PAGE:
Civic leaders in Charlotte, North Carolina, unveiled renderings yesterday for a $100 million “library of the future” designed by Snøhetta and partners, which is intended to be an anchor for revitalization efforts in uptown Charlotte.
The unveiling marked the culmination of a two-year effort to design a new Main Library for the Charlotte Mecklenburg system, on the site of its current building at 310 North Tryon Street.
In 2017 the library system selected Snøhetta to serve as the design architect, with Clark Nexsen of Charlotte as the architect of record and brightspot strategy to lead community engagement and space planning efforts.
Plans call for a 115,000-square-foot building with five levels above ground, and one below. The above-ground portion will be a curving structure (the firm is no stranger to designing swooping libraries), clad in glass and ceramic, that frames an entrance plaza and provides views to the activity inside.
At one end, the library will anchor the corner with a translucent “prow” that cantilevers over the sidewalk. Once inside the timber-clad interior space, a soaring atrium with a spiraling stair will help visitors get their bearings and draw them upwards through the building.
There has been a library on the North Tryon Street site since 1903. Library representatives say they hope the new structure, which will replace the current one, will become a major destination for the region.
“The new main library will be an architecturally-distinctive, state-of-the-art, technologically-advanced knowledge center and public commons, where everyone in our community can access the resources of a 21st-century library,” said Charlotte Mecklenburg Library CEO Lee Keesler, in a statement. It also will be a “gateway to a re-imagined North Tryon Street corridor and a catalyst for additional redevelopment.”
“This will be the jewel of the cultural neighborhood,” Snøhetta senior architect Nick Anderson told The Charlotte Observer. “The library will be unique, but we want it to be of this place.”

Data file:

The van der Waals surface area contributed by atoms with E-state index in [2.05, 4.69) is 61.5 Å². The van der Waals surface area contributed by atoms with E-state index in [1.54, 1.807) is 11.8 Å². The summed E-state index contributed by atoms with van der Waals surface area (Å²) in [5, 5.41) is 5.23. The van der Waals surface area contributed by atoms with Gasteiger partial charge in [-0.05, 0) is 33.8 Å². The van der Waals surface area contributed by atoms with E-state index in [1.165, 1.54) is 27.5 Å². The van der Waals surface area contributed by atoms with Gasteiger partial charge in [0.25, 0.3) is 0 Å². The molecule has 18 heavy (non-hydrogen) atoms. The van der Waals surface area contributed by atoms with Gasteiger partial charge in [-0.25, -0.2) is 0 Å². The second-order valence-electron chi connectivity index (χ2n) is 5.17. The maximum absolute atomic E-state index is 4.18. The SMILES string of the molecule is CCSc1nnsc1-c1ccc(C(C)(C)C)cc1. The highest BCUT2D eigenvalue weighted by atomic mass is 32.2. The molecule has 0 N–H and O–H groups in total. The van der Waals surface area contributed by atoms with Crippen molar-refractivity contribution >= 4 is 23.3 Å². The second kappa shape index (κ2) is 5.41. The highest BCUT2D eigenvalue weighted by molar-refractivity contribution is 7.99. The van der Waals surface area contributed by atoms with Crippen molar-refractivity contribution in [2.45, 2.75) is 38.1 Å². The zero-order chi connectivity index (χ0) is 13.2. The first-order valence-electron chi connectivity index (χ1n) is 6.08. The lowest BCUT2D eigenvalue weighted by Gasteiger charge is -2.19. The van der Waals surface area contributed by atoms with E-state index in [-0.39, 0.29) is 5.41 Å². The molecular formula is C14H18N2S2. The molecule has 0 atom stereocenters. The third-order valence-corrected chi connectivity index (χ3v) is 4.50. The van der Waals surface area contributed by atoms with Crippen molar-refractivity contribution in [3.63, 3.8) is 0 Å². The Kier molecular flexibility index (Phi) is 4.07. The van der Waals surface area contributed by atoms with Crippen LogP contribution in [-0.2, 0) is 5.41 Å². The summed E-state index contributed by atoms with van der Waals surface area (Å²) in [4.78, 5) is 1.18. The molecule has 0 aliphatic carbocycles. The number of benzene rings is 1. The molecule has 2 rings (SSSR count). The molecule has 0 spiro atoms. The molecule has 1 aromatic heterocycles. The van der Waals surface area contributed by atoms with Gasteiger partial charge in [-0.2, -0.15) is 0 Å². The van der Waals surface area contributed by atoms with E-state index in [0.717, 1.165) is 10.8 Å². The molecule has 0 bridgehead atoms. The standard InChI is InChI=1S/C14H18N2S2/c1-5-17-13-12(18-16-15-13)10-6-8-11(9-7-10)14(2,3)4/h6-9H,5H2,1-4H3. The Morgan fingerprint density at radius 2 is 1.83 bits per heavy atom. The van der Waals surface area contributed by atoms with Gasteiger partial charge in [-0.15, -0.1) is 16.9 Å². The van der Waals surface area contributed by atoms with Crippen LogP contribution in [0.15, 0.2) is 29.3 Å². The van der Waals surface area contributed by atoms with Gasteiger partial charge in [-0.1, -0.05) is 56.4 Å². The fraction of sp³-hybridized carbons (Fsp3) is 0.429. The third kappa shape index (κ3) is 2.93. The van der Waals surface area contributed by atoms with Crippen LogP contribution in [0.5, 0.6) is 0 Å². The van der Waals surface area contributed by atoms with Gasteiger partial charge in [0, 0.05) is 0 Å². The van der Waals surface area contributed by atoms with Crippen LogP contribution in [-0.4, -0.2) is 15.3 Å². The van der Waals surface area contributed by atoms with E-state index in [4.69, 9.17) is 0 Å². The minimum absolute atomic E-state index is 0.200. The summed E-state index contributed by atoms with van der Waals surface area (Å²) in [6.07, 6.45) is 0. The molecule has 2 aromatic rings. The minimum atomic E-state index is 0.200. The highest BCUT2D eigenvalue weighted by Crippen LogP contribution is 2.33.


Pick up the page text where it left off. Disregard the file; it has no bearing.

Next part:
The renderings show that the building will contain a variety of spaces that are intended to accommodate public gatherings, events, and various employment-oriented services, as well as reading rooms providing access to print and digital materials. There will be a large lobby, cafe, two “immersive” theaters, flexible meeting rooms, and two outdoor terraces.
The lower levels will contain most of the pre-function and event spaces, along with a job training center, counseling services, and maker space offerings, including a technology center, computer lab, and recording studios.
Levels three and four will house the bulk of the collections, while the top floor will have a large reading room, writer’s studio and porch, administrative offices, and a terrace with views of uptown Charlotte.
When Snøhetta was selected to lead the design effort, founding partner Craig Dykers indicated it would be a model in demonstrating how many ways a 21st-century library can serve the public.
“Libraries are more popular today than they have ever been, serving a wider range of needs than access to books only,” he said. “The architecture of libraries is also changing, and Charlotte’s new library will lead the way in showing how a city and its core of knowledge can be open, welcoming and intriguing for decades to come.”
Funding will come from both public and private sources, with Mecklenburg County committing $65 million to build the main library and an offsite “support services center.” The Charlotte Mecklenburg Library Foundation, through its newly announced CommonSpark campaign, is raising $50 million for the new library plus another $20 million for the library system. The Knight Foundation also announced a $10 million donation to the project yesterday. Public and private funding for the project is currently totaled at $135 million.
Assuming its fund drive is successful, the library plans to break ground in early 2021 and open the new library in early 2024.
This is the second time Snøhetta, Clark Nexsen, and brightspot have collaborated on a library project, after the 2013 James B. Hunt Jr. Library on the Centennial Campus of North Carolina State University.
Other Snøhetta libraries include the Ryerson University Student Learning Center in Toronto; the New Central Library in Calgary; the recently-opened Charles Library at Temple University in Philadelphia; and the Far Rockaway public library in Queens, New York.